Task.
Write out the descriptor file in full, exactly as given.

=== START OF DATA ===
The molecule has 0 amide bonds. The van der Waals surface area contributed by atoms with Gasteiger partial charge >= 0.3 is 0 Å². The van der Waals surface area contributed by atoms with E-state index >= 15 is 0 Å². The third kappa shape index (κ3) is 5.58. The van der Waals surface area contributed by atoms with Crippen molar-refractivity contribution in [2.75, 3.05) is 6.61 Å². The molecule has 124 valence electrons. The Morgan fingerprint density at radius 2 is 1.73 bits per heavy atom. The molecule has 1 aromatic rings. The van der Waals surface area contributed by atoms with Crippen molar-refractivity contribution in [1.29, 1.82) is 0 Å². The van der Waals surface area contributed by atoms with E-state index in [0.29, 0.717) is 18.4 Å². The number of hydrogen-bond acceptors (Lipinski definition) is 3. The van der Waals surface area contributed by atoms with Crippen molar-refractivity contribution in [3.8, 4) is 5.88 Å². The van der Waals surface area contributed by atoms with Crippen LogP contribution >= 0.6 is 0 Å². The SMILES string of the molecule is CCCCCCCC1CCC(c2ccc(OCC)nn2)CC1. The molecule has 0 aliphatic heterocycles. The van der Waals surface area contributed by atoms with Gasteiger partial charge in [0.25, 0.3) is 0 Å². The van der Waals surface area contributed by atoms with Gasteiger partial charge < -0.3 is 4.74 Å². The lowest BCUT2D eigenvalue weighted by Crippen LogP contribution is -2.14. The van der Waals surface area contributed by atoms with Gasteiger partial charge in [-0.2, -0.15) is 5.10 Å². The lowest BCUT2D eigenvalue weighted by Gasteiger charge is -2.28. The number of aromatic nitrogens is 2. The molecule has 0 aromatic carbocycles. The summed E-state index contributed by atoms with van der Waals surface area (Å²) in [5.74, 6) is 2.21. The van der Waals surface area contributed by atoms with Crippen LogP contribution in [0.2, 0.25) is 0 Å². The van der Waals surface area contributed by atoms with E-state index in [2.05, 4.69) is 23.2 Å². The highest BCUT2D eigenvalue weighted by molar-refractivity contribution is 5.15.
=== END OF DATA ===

The molecule has 0 amide bonds. The van der Waals surface area contributed by atoms with Gasteiger partial charge >= 0.3 is 0 Å². The van der Waals surface area contributed by atoms with E-state index >= 15 is 0 Å². The third kappa shape index (κ3) is 5.58. The van der Waals surface area contributed by atoms with Crippen molar-refractivity contribution in [2.75, 3.05) is 6.61 Å². The molecule has 124 valence electrons. The Morgan fingerprint density at radius 2 is 1.73 bits per heavy atom. The molecule has 1 aromatic rings. The van der Waals surface area contributed by atoms with Crippen molar-refractivity contribution in [1.29, 1.82) is 0 Å². The van der Waals surface area contributed by atoms with E-state index in [0.29, 0.717) is 18.4 Å². The number of hydrogen-bond acceptors (Lipinski definition) is 3. The van der Waals surface area contributed by atoms with Crippen molar-refractivity contribution in [3.8, 4) is 5.88 Å². The van der Waals surface area contributed by atoms with Crippen LogP contribution >= 0.6 is 0 Å². The SMILES string of the molecule is CCCCCCCC1CCC(c2ccc(OCC)nn2)CC1. The molecule has 0 aliphatic heterocycles. The van der Waals surface area contributed by atoms with Gasteiger partial charge in [0.25, 0.3) is 0 Å². The van der Waals surface area contributed by atoms with Gasteiger partial charge < -0.3 is 4.74 Å². The lowest BCUT2D eigenvalue weighted by Crippen LogP contribution is -2.14. The van der Waals surface area contributed by atoms with Gasteiger partial charge in [-0.2, -0.15) is 5.10 Å². The lowest BCUT2D eigenvalue weighted by Gasteiger charge is -2.28. The number of aromatic nitrogens is 2. The molecule has 0 aromatic carbocycles. The summed E-state index contributed by atoms with van der Waals surface area (Å²) in [5.74, 6) is 2.21. The van der Waals surface area contributed by atoms with Crippen LogP contribution in [0.2, 0.25) is 0 Å². The van der Waals surface area contributed by atoms with E-state index in [2.05, 4.69) is 23.2 Å². The highest BCUT2D eigenvalue weighted by molar-refractivity contribution is 5.15.